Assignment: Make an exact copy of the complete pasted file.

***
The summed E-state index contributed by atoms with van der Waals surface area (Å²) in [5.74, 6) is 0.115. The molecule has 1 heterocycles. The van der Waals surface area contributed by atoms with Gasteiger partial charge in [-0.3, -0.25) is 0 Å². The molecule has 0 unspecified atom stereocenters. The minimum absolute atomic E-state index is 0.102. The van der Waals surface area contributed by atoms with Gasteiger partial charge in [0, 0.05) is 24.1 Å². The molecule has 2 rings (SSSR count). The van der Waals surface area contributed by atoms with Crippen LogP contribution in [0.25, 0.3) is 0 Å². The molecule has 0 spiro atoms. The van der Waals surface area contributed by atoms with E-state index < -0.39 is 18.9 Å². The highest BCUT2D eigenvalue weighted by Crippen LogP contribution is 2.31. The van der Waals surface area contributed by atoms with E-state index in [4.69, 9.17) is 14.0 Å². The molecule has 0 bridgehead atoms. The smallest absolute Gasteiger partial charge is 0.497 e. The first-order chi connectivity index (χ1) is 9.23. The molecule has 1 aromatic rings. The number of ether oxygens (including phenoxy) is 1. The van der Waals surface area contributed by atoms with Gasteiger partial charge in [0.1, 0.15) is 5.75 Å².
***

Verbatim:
The summed E-state index contributed by atoms with van der Waals surface area (Å²) in [5.74, 6) is 0.115. The molecule has 1 heterocycles. The van der Waals surface area contributed by atoms with Gasteiger partial charge in [-0.3, -0.25) is 0 Å². The molecule has 0 unspecified atom stereocenters. The minimum absolute atomic E-state index is 0.102. The van der Waals surface area contributed by atoms with Gasteiger partial charge in [0, 0.05) is 24.1 Å². The molecule has 2 rings (SSSR count). The van der Waals surface area contributed by atoms with Crippen LogP contribution in [0.25, 0.3) is 0 Å². The molecule has 0 spiro atoms. The van der Waals surface area contributed by atoms with E-state index < -0.39 is 18.9 Å². The highest BCUT2D eigenvalue weighted by Crippen LogP contribution is 2.31. The van der Waals surface area contributed by atoms with E-state index in [4.69, 9.17) is 14.0 Å². The molecule has 0 bridgehead atoms. The smallest absolute Gasteiger partial charge is 0.497 e. The first-order chi connectivity index (χ1) is 9.23. The molecule has 1 aromatic rings. The number of ether oxygens (including phenoxy) is 1. The van der Waals surface area contributed by atoms with Gasteiger partial charge in [0.1, 0.15) is 5.75 Å².